I get the Toronto Star's headlines in my email box every day, but I rarely find time to read them. So I only just discovered that Chapters on Bloor, the venerable mega-bookstore that once had welcoming overstuffed armchairs on the 3rd floor, far away from the cash registers, and where I worked part-time for a year in 2002-03 while I sojourned in Toronto, closed its doors in June!

The only reason this came to my attention now was that the new resident of that space is about to be Winners, the discount emporium of some higher-class merchandise found most often in big suburban malls. It's about to open up on the two-block stretch of downtown Toronto referred to as the closest thing Toronto has to Rodeo Drive or Fifth Avenue. The snooty are up in arms.

So that makes one more former employer's establishment I will never again revisit, another metaphorical bridge burnt, as it were, which makes me a bit nostalgic. Working in a megabookstore was a kind of candy-shop dream job until I'd been at it a couple of weeks. But work is work of course, and the reality is much more painful than the illusion. Seven-hour shifts on one's feet, walking customers through the stacks back and forth, wheeling 2-ton trolleys of new hardcover stock to their places on the shelves at the height of the pre-Christmas shopping season, enduring the endless mind-bending torturous loop of Christmas music throughout the decades for nearly two agonizing months -- "not THAT ONE AGAIN!!!!" was all that went through my mind -- answering phone calls, searching the database for titles, finding the book supposedly in stock, but never being able to find the mis-shelved book in actual fact ... and a whole lot of directing people to the washroom, because a lot of people need the washroom when they're in a bookstore and come all the way to the 3rd floor to find it.

I know the relaxation response that is triggered soon after I start browsing in a bookstore is a peculiar phenomenon I've witnessed repeatedly, to my annoyance. As if the blissful perusal of fresh text is a cue to peristalsis. Bummer. Reminds me of a Seinfeld episode where George took a book to the store bathroom (this was discouraged at Chapters, but impossible to prevent) and the staff obviously labelled it as such, so that he could never return it. So I suppose that would make the phenomenon universal, n'est-ce pas?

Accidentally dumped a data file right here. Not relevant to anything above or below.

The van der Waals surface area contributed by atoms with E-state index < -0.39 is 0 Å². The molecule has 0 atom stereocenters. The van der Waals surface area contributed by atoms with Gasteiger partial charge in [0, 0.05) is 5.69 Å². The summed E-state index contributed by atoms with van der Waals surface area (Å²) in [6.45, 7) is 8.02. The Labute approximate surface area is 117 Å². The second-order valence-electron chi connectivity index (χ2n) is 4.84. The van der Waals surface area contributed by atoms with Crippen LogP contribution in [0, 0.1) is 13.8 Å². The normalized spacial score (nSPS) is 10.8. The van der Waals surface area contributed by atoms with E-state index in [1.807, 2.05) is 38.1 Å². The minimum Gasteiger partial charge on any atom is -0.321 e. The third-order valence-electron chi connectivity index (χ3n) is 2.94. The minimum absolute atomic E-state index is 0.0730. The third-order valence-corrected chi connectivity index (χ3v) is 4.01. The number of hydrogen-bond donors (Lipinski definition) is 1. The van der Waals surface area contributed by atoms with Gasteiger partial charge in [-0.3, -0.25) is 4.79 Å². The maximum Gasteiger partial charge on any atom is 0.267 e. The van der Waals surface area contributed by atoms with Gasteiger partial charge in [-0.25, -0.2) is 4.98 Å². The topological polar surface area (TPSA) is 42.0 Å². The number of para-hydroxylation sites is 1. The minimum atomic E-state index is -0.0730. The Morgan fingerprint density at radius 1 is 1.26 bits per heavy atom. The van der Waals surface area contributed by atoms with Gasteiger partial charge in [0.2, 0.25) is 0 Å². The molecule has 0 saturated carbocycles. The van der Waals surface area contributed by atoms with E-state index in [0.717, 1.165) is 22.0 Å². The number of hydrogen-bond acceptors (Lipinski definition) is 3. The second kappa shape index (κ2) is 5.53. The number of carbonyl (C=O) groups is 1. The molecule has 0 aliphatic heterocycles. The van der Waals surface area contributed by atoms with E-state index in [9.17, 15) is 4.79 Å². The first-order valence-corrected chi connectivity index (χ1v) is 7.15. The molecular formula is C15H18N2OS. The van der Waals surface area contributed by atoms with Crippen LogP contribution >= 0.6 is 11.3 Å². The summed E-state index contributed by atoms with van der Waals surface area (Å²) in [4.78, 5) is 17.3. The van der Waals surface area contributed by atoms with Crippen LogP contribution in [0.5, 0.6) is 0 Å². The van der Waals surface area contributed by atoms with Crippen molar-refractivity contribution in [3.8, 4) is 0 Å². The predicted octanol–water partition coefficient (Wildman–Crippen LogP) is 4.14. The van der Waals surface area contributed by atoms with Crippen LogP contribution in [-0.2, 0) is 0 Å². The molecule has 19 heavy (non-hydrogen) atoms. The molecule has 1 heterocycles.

I was hired at Chapters exactly three years ago, just as the shopping season was revving up, and worked for close-to-minimum wage until the next Christmas began to loom. By then, three-quarters of the store's staff had turned over, including the management. The complex layout of the different sections of books had been changed several times, and the disorder was making specific titles harder and harder to find. My feet were killing me, and the thought of those terrifying musical loops was beginning to make me nauseous.

It had been a fun ride, but it was time to move on. I said good-bye to the long-suffering "lifers" -- two especially smart guys who had been there years too long (who shall remain nameless, but both were tall, thin intellectuals, one a long-haired scraggy type, the other a short-cropped blond Scandinavian), the smart women who would have been in power jobs if it wasn't a recession (and probably are by now), and the harridan boss [insert here the witch-on-bicycle music from The Wizard of Oz] who took over from the mother-hen manager who was in residence when I was hired.

I was tired of retail, and had had enough. But now I'll never be able to return to the scene. And that's a tiny bit sad. Ciao, Chapters.

Friday, November 4

me month

November is my favorite month. My birthday arrives smack in the middle of it, and I make every effort to guiltlessly pamper myself for at least the first two weeks.

On Tuesday evening I'm going for a loooong massage.

Today did the beauty salon ritual. This is not actually a fun thing to do, but I come out feeling much better about myself ... well, the way I look, anyhow. I frequently emerge more bitchy than I went in, on the other hand, having been kept waiting, then been pushed, prodded, moved around, and seemingly made lowest priority for two and a quarter hours while rock music blares and smoke drifts in from the open doorway where someone's always puffing right outside, and then finally gouged as well.

It really took too long today, and because I was getting "the works" --highlights, coloring roots, and cut-- I experienced genuine sticker shock when told what I owed: 540 shekels (about US$117 at today's rate). I didn't have enough money with me (and this is one place that doesn't take plastic, which is very unusual) as I thought it would only be around 400, and I was so upset I walked out without giving the shampoo and other assistant any tip. And I argued with my hairdresser about what he was charging me, which included 140 shekels ($30) for the 5-minute trim. This was ironic, since we'd had a discussion while he was wrapping highlighting strands with foils about how they'd just returned from a big hair expo in London and how ridiculous they'd found the outrageous amount of time some of those posers were spending on the smallest elements of a haircut (e.g. an hour on bangs alone) and I had said that my best stylists (including this one) had always been both fast and accurate. Still, fast for a whole haircut usually means 20 minutes. This was explicitly a trim, not a big deal; it took him literally 5 minutes, if that, and then I told him I didn't even need the blow-dry, as I was going to go home and play with it myself. And then he charges me the regular rate for a full haircut.

Anyway, I walked out pretty shocked, and owing him money, and felt I'd been rude to him, plus having stiffed the helpers. I raged about it all the way home and even though I was indignant I had that awful feeling in my gut that screams what a shit I've been, so I had to call and apologize. I blamed being tired and hungry and shocked at the price, and reiterated that I thought he should have compromised a bit, but admitted it really was a good cut that made a big difference (is it his fault he's fast?), so I would concede the point. As soon as I hung up, I felt much better.

I'm always sorry when I argue about prices. It's so not worth it for a few bucks.

Damn, I'm totally going soft. I just don't handle conflict the way I used to.